Using a space heater to stay warm? Safety tips to prevent a house fire

The weather is getting colder and colder. Advice on space heater safety from local officials on keeping your home safe from a potential house fire.

PASCO, Wash. — The weather is getting cold outside. Instead of bumping up the heater, people might be thinking about setting up a portable space heater. It’s a good way to get a space warm quickly, but officials are warning us to use them safely.

To prevent a potential house fire, there are some things to think about before you plug in.

We went to two people who know space heaters: Charlie Grigg, who sells them, and Ben Shearer with the Pasco Fire Department.

The first piece of advice they’re both sharing is to keep some distance between the space heater and any objects.

“They need clearance; three feet of space around them to make them work properly,” said Shearer.

“Next to a curtain, that just heats up and the curtain is gonna catch on fire. So, you just want to have a radius around the heater so that it doesn’t light anything else on fire,” said Grigg.

They’re also advising to be cautious when plugging it in.

“You want to make sure they’re plugged directly into the wall, and that way you’re not having any overheat problems with extension cords, no one’s tripping over the cord,” said Shearer.

Reaching high heats, extension cords, power strips and adapters are often not built to handle the level of power needed. They’re also saying not to plug other electronic devices into that outlet.

When using your portable heater, officials also want to add to turn it off when you’re not watching it.

“Making sure you unplug it when you leave, especially at night. If you leave your home, again, make sure they’re often unplugged, make sure nothing happens,” Shearer explained.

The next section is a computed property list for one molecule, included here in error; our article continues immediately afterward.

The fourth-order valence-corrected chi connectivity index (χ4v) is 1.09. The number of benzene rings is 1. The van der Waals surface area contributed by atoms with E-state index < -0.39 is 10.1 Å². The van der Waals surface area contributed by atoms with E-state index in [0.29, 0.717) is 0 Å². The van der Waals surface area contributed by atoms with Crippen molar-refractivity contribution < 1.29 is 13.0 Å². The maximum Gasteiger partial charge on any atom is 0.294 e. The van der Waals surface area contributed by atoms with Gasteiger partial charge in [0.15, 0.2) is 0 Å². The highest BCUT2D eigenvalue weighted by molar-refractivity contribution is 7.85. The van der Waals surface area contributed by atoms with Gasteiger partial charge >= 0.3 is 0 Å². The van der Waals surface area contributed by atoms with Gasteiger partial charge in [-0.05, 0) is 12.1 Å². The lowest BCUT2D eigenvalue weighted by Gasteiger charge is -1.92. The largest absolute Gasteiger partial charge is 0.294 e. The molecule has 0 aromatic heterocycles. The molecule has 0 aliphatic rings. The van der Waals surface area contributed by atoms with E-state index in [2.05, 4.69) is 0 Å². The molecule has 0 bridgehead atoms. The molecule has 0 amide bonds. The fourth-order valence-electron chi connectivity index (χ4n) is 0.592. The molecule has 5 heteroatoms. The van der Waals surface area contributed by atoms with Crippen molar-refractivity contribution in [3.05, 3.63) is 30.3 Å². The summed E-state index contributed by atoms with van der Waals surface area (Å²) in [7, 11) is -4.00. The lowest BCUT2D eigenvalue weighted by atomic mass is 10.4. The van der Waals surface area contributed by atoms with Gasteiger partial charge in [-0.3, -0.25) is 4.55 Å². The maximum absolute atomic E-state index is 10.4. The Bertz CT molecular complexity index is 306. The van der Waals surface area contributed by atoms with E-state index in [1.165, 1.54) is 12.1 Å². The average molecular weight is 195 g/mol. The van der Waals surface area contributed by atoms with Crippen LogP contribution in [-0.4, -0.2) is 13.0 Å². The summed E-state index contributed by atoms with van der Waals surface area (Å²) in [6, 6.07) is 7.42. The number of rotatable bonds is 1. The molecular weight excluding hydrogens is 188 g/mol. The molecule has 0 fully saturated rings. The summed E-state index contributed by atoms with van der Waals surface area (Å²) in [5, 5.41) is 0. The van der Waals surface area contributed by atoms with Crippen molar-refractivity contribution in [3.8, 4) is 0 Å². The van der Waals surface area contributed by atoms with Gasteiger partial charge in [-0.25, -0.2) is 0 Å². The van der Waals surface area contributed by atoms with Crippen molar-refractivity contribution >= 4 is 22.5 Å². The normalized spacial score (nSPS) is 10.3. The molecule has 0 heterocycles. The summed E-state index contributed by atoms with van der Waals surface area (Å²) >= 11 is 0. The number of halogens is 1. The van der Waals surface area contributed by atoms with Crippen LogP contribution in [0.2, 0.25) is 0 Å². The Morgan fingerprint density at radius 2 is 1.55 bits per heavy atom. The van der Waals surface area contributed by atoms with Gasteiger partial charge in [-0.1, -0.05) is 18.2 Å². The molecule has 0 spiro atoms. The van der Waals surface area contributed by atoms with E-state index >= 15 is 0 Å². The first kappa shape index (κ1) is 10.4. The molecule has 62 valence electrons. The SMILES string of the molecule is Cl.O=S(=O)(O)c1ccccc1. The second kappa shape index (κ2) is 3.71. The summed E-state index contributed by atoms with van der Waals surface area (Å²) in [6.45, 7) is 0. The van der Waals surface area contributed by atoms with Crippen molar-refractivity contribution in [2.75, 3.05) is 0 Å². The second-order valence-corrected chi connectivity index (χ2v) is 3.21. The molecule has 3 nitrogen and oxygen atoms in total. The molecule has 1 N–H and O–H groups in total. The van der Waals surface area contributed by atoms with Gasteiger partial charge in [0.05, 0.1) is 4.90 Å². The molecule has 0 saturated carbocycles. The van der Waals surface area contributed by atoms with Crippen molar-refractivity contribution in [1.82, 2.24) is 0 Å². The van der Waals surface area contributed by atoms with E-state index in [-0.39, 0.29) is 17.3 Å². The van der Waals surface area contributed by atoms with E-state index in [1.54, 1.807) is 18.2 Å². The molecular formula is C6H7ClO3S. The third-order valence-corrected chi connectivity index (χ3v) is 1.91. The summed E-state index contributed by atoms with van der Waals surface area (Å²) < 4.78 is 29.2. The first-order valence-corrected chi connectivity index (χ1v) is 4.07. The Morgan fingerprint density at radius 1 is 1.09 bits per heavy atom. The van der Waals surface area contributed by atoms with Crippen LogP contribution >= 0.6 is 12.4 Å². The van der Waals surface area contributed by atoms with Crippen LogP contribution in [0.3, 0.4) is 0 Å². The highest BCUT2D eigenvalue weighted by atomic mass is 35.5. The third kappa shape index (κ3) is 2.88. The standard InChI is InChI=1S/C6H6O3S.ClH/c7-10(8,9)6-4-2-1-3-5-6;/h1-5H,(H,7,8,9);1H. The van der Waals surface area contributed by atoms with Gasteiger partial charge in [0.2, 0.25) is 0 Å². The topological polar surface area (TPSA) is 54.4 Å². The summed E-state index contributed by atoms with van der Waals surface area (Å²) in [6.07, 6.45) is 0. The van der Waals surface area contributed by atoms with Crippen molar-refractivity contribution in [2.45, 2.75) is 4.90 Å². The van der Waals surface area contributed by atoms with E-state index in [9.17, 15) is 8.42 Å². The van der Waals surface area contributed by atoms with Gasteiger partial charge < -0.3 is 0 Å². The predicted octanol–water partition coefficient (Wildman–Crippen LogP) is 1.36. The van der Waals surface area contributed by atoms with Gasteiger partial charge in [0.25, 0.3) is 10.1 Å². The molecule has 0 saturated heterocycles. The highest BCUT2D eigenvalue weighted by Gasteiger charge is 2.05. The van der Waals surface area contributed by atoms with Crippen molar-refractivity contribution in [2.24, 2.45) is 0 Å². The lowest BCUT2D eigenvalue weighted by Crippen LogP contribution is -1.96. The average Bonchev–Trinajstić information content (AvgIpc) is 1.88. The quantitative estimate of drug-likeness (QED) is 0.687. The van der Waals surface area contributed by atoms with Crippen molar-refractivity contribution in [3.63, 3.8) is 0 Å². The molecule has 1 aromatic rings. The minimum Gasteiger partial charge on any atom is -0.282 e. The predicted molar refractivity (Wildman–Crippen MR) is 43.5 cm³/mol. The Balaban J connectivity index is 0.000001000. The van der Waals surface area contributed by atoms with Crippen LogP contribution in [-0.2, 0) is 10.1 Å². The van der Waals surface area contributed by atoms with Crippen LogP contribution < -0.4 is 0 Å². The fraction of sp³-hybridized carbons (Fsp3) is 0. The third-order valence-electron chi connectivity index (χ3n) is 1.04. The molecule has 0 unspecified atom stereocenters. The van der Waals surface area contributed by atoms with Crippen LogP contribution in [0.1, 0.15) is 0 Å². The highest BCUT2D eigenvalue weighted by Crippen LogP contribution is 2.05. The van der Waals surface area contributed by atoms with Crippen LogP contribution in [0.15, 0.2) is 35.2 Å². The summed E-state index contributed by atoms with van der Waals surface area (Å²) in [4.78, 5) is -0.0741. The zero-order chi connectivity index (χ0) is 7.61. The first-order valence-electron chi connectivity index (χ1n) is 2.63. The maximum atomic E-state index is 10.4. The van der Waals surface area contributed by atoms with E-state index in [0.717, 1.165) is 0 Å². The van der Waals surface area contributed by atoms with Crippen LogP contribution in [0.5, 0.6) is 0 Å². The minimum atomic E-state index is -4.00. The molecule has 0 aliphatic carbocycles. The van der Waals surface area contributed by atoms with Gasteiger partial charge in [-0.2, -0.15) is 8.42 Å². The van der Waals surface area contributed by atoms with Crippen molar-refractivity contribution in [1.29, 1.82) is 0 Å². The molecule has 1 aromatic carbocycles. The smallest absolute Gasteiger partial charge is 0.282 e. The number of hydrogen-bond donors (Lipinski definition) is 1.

Newer safety features

Some portable heaters have safety features, which shuts it off when it tips over, or if it starts to overheat.

“You want to make sure you have a newer one that has the tip-over safety and the overheat features to it,” suggested Shearer.

However, not all heaters have those features.

“If you’re talking about a $19 heater, again, it’s electric wires heating up in it. You got to be more careful with those,” said Grigg.

It’s also important to keep an eye on your kids or pets. They could knock your space heater over, or get a bit too close and get injured.

As a precaution, and a major safety feature, don’t forget to check on your smoke and carbon monoxide alarms.

“That way you can be warned way ahead of time before anybody’s gonna get sick, that there’s a problem going on,” said Shearer.

According to the National Fire Protection Association, heating equipment, like portable space heaters, is the leading cause of death in home fires.

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